While health officials say they are making headway against the Ebola epidemic in neighboring Liberia, the disease is still raging in Sierra Leone, despite the big international push. In November alone, the World Health Organization has reported more than 1,800 new cases in this country, about three times as many as in Liberia, which until recently had been the center of the outbreak.
More than six weeks ago, international health officials conceded that they were overwhelmed in Sierra Leone and reluctantly announced a Plan B. Until enough hospital beds could be built here, they pledged to at least help families tend to their sick loved ones at home.
The health officials admitted Plan B was a major defeat, but said the approach would only be temporary and promised to supply basics like protective gloves, painkillers and rehydration salts.
Fever is the scarlet letter of Ebola. Just about every important building in Freetown — hotels, banks, government offices — is now manned by a guard with an infrared thermometer and a bucket of diluted bleach for a mandatory hand wash.
But in the slums, it is a different story. In Kissi Town, an underserved area of dirt roads and dirty wells, the local Ebola task force said that more than 150 people had recently died of the virus, and that many had received no food, medicine or any other help.
Sierra Leone has an elaborate Ebola response system — on paper. It starts with a call to 117, the toll-free number for central dispatch. A surveillance team is sent out, then an ambulance takes a patient to a holding center, then blood tests and a proper treatment center where the patient might receive intravenous fluids or other special care.
But the Ebola clinics do not have nearly enough beds, especially in Freetown, and an ambulance will not show up at a sick person’s house unless there is a bed somewhere for that patient. The government says it needs 3,000 beds nationwide but has fewer than half of that now.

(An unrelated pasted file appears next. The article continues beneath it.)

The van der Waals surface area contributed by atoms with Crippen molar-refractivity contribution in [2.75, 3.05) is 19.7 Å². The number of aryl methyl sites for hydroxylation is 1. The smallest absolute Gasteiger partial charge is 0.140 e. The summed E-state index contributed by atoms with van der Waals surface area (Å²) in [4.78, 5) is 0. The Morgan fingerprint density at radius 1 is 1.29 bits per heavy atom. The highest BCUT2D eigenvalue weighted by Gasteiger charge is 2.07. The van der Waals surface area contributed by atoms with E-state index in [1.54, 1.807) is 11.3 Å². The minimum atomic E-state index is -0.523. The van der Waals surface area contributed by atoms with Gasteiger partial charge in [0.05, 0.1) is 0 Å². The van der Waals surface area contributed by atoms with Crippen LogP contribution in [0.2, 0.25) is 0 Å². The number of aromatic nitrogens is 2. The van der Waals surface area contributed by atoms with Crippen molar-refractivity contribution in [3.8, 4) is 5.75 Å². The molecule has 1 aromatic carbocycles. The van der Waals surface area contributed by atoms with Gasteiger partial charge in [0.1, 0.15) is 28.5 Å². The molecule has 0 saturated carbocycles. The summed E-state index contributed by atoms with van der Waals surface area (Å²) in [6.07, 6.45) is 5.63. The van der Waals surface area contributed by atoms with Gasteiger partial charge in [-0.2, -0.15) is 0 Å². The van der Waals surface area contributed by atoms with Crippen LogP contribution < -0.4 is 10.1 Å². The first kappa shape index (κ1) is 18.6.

Ambulances are hurtling across the country for hours to remote clinics in the east, where there are a few vacancies. The roads are horrendously bumpy; the jungle heat without reprieve. Many patients are dead on arrival.
Public health professionals are beginning to look harder at Sierra Leone’s culture, which is dominated by secret men’s and women’s societies that have certain rituals, especially around burials. Many people here — just like in other cultures — believe that the afterlife is more important than this one. A proper burial, in which the body is touched and carefully washed, is the best way to ensure a soul reaches its destination. (Source: New York Times, Despite Aid Push, Ebola Raging in Sierra Leone, Nov. 27, 2014)
Announcement: Parents do not be concerned about ebola outside of Sierra Leone, Liberia, and Guinnea. They are far away from the areas in which missionaries serve. However, our prayers continue with the peoples of these hard-hit countries. There will be an Africa-wide Fast on Sunday, December 7th.